Seattle To Explore Gun & Ammo Tax

Seattle city council president Tim Burgess, left, with Mayor Ed Murray.

Seattle city council president Tim Burgess, left, with Mayor Ed Murray.

Seattle city council president Tim Burgess has concocted the latest scheme to stem “gun violence”, and it has gun rights supporters upset.

Burgess has put together a plan that involves implementing a city wide tax on firearms and ammunition purchases. A gun purchase would get a $25 tax added to the cost, and ammo would be charged an additional 5 cents per round.

His official press release includes the following:

The revenue proceeds from the gun violence tax would be dedicated to prevention programs and research intended to reduce the burden of gun violence on Seattle residents and neighborhoods.

Taxpayers in Seattle pay for millions of dollars in emergency medical care every year for people who have been shot,” said Council President Burgess. “It’s time for the gun industry to chip in to help defray these costs.”

Under the gun violence tax, firearms dealers would pay $25 for every firearm sold and $0.05 for every round of ammunition sold. The City Budget Office estimates the gun violence tax will raise between $300,000 and $500,000 a year.

“Gun violence is a public health epidemic, but we can alleviate it with focused research and prevention funded by this new revenue source. Basic research can save lives,” added Burgess.

What’s more unsettling is what The Stranger has uncovered on the issue:

According to Burgess’ office, 253 gunshot victims treated at Harborview last year cost taxpayers $12 million. A 2013 report from Seattle and King County Public Health says firearm deaths cost $177 million in medical expenses and lost productivity between 2007 and 2011, and the average charge for a gunshot hospitalization was $66,000.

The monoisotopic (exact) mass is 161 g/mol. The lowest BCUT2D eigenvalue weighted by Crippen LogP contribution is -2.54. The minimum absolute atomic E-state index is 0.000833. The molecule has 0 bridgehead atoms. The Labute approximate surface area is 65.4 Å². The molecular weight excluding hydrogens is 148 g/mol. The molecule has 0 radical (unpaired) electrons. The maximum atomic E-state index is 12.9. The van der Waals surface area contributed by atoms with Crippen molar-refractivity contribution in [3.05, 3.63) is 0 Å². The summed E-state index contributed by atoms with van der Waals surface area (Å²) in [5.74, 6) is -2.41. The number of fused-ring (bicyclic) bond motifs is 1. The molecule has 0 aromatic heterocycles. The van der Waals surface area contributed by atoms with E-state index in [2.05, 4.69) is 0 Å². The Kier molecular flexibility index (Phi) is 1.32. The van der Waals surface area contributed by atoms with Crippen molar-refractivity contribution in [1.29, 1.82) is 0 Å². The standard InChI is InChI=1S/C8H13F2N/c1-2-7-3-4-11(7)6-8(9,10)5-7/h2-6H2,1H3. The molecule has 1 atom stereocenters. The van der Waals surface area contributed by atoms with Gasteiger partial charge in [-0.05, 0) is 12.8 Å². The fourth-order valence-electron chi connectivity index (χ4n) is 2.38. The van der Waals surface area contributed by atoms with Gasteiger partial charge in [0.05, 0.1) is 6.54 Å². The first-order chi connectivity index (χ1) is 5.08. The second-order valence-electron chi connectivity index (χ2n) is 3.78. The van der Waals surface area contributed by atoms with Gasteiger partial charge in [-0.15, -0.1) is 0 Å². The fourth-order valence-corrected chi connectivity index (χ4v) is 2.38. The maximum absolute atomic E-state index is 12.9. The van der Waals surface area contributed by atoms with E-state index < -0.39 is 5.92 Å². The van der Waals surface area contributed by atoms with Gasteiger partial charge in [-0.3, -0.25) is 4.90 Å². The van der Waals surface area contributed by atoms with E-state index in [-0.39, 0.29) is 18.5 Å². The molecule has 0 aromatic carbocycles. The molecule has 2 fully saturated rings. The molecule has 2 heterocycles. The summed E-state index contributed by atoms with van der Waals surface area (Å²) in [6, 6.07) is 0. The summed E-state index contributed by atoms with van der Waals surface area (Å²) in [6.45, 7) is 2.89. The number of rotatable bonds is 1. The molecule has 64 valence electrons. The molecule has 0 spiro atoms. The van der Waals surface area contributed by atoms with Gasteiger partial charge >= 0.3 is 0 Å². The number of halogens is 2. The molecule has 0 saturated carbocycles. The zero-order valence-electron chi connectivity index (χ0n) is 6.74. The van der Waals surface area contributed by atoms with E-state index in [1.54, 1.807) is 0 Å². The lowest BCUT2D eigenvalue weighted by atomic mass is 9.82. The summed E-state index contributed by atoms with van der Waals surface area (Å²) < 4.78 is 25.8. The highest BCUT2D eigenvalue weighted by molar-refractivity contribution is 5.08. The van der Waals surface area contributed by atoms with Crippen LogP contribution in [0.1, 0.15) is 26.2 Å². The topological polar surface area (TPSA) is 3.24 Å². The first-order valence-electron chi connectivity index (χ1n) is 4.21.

The money raised from the new taxes wouldn’t address much of those costs. Instead, it would be specifically funneled into an intervention program, in which people hospitalized because of gun violence would meet with doctors and social workers before being released.

A study commissioned by the city council and released last summer compared people hospitalized for gunshot wounds and those hospitalized for other reasons. Those in the hospital for gunshot wounds were 30 times more likely to be hospitalized again for another gun injury and 11 times more likely to die from gun violence in the next five years. Harborview’s Injury Prevention and Research Center created the intervention program as a way to try to reduce that return rate, but has had trouble finding funding to start it, Burgess says, which is where the tax comes in. The approach is modeled on similar programs that focus on alcohol and substance abuse.

Mayor Ed Murray praised Burgess’ proposal by saying:

“I want to thank Councilmember Burgess for his leadership. This proposal provides critical funding for gun violence research and prevention. We will have more resources to support youth education and other efforts that we know help prevent guns violence in our streets. For too long, we have had insufficient research and data on gun violence in Seattle to help guide our response.

“We know the people of Seattle demand action on this issue, not more talk. Last year at the ballot box, voters approved greater accountability in background checks for gun sales. This proposal builds on that momentum by funding more tools to reduce the devastating impacts that guns have on our community.”

Precise Shooter, a gun store in Seattle, released the following statement:

Seattle City Council is considering imposing and tax of $25 on each sale of a firearm, and $0.05 on sale of a round of ammunition. If this comes to pass, Precise Shooter will be forced to close its doors, as we will not be able to compete with gun stores outside city limits.

There are only two stores in Seattle selling majority of the firearms – us and Discount Guns on Lake City Way. There are 7 stores just outside the city limits who will be unaffected by the legislation, and where all of the firearms business will move, should this legislation come to pass.

This would mean that this legislation would make no difference on the gun ownership or crime rates – but it will actually reduce Seattle revenue by tens of thousands of dollars by moving all firearms business to outside the city limits.

You can reach Burgess’ office at 206-684-8806 and Mayor Ed Murray’s office at

Loading...

Comments

As a privately owned web site, we reserve the right to edit or remove comments that contain spam, advertising, vulgarity, threats of violence, racism, anti-Semitism, or personal/abusive attacks on other users. The same applies to trolling, the use of multiple aliases, or just generally being a jerk. Enforcement of this policy is at the sole discretion of the site administrators and repeat offenders may be blocked or permanently banned without warning. Guest posting is disabled for security reasons.

Loading...